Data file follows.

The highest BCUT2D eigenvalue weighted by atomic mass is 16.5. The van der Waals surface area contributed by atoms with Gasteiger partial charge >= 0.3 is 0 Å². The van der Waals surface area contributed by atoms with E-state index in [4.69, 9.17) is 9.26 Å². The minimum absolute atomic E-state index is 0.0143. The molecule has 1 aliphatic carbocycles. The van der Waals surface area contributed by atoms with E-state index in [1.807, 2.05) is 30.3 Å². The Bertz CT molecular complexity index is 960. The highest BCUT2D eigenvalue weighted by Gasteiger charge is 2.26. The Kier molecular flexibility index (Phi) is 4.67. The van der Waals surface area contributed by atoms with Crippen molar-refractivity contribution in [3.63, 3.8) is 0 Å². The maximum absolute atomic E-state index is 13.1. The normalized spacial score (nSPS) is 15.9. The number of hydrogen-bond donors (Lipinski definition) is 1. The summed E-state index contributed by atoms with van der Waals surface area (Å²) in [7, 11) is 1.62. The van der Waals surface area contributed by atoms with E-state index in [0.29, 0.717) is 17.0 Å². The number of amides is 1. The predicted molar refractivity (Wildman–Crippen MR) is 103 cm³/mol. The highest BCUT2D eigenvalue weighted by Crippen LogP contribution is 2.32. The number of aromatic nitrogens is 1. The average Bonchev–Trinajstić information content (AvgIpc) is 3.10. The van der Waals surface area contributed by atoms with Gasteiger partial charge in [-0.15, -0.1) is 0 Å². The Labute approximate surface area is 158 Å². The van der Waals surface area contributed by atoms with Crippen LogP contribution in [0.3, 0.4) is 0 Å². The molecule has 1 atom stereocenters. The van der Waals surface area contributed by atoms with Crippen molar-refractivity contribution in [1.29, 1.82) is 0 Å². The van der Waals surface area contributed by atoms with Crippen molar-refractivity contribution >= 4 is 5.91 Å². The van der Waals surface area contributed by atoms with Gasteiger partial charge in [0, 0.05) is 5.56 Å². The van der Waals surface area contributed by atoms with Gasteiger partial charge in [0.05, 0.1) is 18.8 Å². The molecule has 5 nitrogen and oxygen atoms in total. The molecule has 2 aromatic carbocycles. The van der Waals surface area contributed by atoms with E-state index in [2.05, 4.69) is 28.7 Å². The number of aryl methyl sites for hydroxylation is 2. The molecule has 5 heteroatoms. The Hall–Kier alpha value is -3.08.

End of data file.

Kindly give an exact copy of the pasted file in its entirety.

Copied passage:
The highest BCUT2D eigenvalue weighted by atomic mass is 16.5. The van der Waals surface area contributed by atoms with Gasteiger partial charge >= 0.3 is 0 Å². The van der Waals surface area contributed by atoms with E-state index in [4.69, 9.17) is 9.26 Å². The minimum absolute atomic E-state index is 0.0143. The molecule has 1 aliphatic carbocycles. The van der Waals surface area contributed by atoms with E-state index in [1.807, 2.05) is 30.3 Å². The Bertz CT molecular complexity index is 960. The highest BCUT2D eigenvalue weighted by Gasteiger charge is 2.26. The Kier molecular flexibility index (Phi) is 4.67. The van der Waals surface area contributed by atoms with Crippen molar-refractivity contribution in [3.63, 3.8) is 0 Å². The maximum absolute atomic E-state index is 13.1. The normalized spacial score (nSPS) is 15.9. The number of hydrogen-bond donors (Lipinski definition) is 1. The summed E-state index contributed by atoms with van der Waals surface area (Å²) in [7, 11) is 1.62. The van der Waals surface area contributed by atoms with E-state index in [0.29, 0.717) is 17.0 Å². The number of amides is 1. The predicted molar refractivity (Wildman–Crippen MR) is 103 cm³/mol. The highest BCUT2D eigenvalue weighted by Crippen LogP contribution is 2.32. The number of aromatic nitrogens is 1. The average Bonchev–Trinajstić information content (AvgIpc) is 3.10. The van der Waals surface area contributed by atoms with Gasteiger partial charge in [-0.15, -0.1) is 0 Å². The Labute approximate surface area is 158 Å². The van der Waals surface area contributed by atoms with Crippen LogP contribution in [0.3, 0.4) is 0 Å². The molecule has 1 atom stereocenters. The van der Waals surface area contributed by atoms with Crippen molar-refractivity contribution in [1.29, 1.82) is 0 Å². The van der Waals surface area contributed by atoms with Crippen molar-refractivity contribution >= 4 is 5.91 Å². The van der Waals surface area contributed by atoms with Gasteiger partial charge in [0, 0.05) is 5.56 Å². The van der Waals surface area contributed by atoms with Gasteiger partial charge in [0.05, 0.1) is 18.8 Å². The molecule has 5 nitrogen and oxygen atoms in total. The molecule has 2 aromatic carbocycles. The van der Waals surface area contributed by atoms with E-state index in [2.05, 4.69) is 28.7 Å². The number of aryl methyl sites for hydroxylation is 2. The molecule has 5 heteroatoms. The Hall–Kier alpha value is -3.08.